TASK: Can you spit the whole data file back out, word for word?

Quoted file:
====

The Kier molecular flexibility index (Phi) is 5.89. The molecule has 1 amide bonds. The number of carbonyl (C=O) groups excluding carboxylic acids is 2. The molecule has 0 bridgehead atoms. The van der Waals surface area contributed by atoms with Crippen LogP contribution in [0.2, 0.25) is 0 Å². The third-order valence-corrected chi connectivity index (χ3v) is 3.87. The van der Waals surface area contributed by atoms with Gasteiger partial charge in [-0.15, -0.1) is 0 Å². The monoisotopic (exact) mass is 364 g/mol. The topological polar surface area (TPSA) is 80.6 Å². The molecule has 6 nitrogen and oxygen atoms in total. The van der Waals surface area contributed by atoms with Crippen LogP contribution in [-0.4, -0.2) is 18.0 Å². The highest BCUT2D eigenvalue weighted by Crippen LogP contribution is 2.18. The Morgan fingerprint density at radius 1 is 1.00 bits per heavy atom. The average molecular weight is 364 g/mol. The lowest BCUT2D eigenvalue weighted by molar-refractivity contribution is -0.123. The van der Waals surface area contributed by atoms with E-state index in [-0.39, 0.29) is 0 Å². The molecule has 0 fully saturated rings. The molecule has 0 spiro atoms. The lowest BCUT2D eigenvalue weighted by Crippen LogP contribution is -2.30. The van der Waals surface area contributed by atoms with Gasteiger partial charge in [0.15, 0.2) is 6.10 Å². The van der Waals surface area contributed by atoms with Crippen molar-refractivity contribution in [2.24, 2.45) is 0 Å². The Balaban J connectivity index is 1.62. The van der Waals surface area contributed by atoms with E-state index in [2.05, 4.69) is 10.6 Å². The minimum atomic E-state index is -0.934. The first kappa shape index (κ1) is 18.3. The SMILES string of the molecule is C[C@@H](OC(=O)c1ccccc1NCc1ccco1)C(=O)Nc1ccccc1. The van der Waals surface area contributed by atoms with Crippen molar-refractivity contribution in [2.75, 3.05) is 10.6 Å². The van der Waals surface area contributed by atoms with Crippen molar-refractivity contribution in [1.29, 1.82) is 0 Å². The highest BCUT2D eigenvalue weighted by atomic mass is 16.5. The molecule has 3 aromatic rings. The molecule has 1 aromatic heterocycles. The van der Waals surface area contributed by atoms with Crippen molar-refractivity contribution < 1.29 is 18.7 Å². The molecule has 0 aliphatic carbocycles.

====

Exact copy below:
The Kier molecular flexibility index (Phi) is 5.89. The molecule has 1 amide bonds. The number of carbonyl (C=O) groups excluding carboxylic acids is 2. The molecule has 0 bridgehead atoms. The van der Waals surface area contributed by atoms with Crippen LogP contribution in [0.2, 0.25) is 0 Å². The third-order valence-corrected chi connectivity index (χ3v) is 3.87. The van der Waals surface area contributed by atoms with Gasteiger partial charge in [-0.15, -0.1) is 0 Å². The monoisotopic (exact) mass is 364 g/mol. The topological polar surface area (TPSA) is 80.6 Å². The molecule has 6 nitrogen and oxygen atoms in total. The van der Waals surface area contributed by atoms with Crippen LogP contribution in [-0.4, -0.2) is 18.0 Å². The highest BCUT2D eigenvalue weighted by Crippen LogP contribution is 2.18. The Morgan fingerprint density at radius 1 is 1.00 bits per heavy atom. The average molecular weight is 364 g/mol. The lowest BCUT2D eigenvalue weighted by molar-refractivity contribution is -0.123. The van der Waals surface area contributed by atoms with E-state index in [-0.39, 0.29) is 0 Å². The molecule has 0 fully saturated rings. The molecule has 0 spiro atoms. The lowest BCUT2D eigenvalue weighted by Crippen LogP contribution is -2.30. The van der Waals surface area contributed by atoms with Gasteiger partial charge in [0.15, 0.2) is 6.10 Å². The van der Waals surface area contributed by atoms with Crippen molar-refractivity contribution in [2.24, 2.45) is 0 Å². The Balaban J connectivity index is 1.62. The van der Waals surface area contributed by atoms with E-state index in [2.05, 4.69) is 10.6 Å². The minimum atomic E-state index is -0.934. The first kappa shape index (κ1) is 18.3. The SMILES string of the molecule is C[C@@H](OC(=O)c1ccccc1NCc1ccco1)C(=O)Nc1ccccc1. The van der Waals surface area contributed by atoms with Crippen molar-refractivity contribution in [2.75, 3.05) is 10.6 Å². The van der Waals surface area contributed by atoms with Crippen molar-refractivity contribution in [1.29, 1.82) is 0 Å². The highest BCUT2D eigenvalue weighted by atomic mass is 16.5. The molecule has 3 aromatic rings. The molecule has 1 aromatic heterocycles. The van der Waals surface area contributed by atoms with Crippen molar-refractivity contribution < 1.29 is 18.7 Å². The molecule has 0 aliphatic carbocycles.